The campaign's purpose is to raise awareness of the problems deaf people encounter when dealing with health professionals, according to RNID director of campaigns and media Gill Kirk.
She said: 'It needn't be complicated, a lot of good can be done through simple things like not covering your mouth when speaking. Receptionists, for example, can offer to be more helpful and offer to collect those who are waiting.'
The campaign is now in the development stage with a launch set for three month's time. It is expected to be PR focused, rather than using advertising or direct mail, to keep costs down. It will also be handled in-house.
The RNID is considering how best to use human interest examples for the campaign.
'There are some horrific examples of treatment, but what we have to be careful about is scare-mongering,' Kirk said.
PR efforts will focus on specialist media, liaison with organisations such as trade unions and the Royal College of Nursing, as well as attending health sector conferences. As the NHS employs around one million staff, targeting of the mainstream media is also being considered.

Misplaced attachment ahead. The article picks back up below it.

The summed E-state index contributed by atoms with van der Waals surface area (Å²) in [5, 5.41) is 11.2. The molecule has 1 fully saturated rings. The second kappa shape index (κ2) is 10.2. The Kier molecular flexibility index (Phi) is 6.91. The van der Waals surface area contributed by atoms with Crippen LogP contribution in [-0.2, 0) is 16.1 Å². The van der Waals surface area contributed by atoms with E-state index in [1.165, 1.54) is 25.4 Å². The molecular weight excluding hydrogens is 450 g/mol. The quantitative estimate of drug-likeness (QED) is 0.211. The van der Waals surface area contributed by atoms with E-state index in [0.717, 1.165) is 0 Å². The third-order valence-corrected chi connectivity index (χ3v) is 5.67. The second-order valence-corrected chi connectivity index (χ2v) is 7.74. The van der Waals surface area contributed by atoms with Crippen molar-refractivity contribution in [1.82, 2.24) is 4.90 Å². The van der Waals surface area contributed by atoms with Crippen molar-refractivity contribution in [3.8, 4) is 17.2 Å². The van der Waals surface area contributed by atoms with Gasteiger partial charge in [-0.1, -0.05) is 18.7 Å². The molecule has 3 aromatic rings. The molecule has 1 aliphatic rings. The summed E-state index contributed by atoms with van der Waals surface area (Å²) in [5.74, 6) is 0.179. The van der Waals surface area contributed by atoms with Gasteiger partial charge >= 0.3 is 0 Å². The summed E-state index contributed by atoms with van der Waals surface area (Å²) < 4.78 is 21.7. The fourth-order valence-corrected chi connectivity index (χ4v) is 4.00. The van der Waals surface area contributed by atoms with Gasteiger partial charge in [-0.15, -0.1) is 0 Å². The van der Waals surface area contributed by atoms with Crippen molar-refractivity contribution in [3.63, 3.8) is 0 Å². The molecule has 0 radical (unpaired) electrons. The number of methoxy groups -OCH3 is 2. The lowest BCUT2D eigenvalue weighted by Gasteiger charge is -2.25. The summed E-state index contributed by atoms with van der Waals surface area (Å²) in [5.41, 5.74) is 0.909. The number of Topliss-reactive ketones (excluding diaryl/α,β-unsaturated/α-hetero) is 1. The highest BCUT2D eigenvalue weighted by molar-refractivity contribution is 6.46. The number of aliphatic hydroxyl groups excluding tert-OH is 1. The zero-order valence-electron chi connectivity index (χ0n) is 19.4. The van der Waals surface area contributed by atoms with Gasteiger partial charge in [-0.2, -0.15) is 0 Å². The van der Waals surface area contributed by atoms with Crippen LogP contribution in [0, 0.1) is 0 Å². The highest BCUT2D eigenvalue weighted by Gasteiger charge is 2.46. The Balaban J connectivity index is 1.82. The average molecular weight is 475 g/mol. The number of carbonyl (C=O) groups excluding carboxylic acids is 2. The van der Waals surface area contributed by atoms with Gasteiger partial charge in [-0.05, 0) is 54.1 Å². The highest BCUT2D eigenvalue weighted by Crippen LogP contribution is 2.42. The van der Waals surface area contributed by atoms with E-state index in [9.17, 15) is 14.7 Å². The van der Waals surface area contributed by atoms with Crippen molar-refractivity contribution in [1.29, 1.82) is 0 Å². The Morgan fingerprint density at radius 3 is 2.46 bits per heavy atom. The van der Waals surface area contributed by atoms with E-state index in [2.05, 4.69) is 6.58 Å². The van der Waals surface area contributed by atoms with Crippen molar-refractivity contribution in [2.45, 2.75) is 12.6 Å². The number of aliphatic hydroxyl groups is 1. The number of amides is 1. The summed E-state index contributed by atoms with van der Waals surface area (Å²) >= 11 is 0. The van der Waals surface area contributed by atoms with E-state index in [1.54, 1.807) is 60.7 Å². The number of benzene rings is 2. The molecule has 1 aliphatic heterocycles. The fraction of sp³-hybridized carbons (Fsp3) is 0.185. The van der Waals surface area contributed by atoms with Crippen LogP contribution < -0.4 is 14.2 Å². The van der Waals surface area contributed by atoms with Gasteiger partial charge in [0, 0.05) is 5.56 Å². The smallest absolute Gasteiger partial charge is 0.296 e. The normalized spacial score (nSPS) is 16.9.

This is one of a number of campaigns being launched by the charity as part of this financial year's comms activity.
Next month a consumer campaign to warn of the dangers of listening to loud music will launch. Called Don't Lose the Music, the campaign will target 16 to 30-year-olds.
Meanwhile, the RNID has lost its top-five placing in the twice-yearly survey of MPs' views on the effectiveness of charities' lobbying. The latest survey, compiled by think tank nfpsynergy, named Macmillan Cancer Relief as the most effective charity.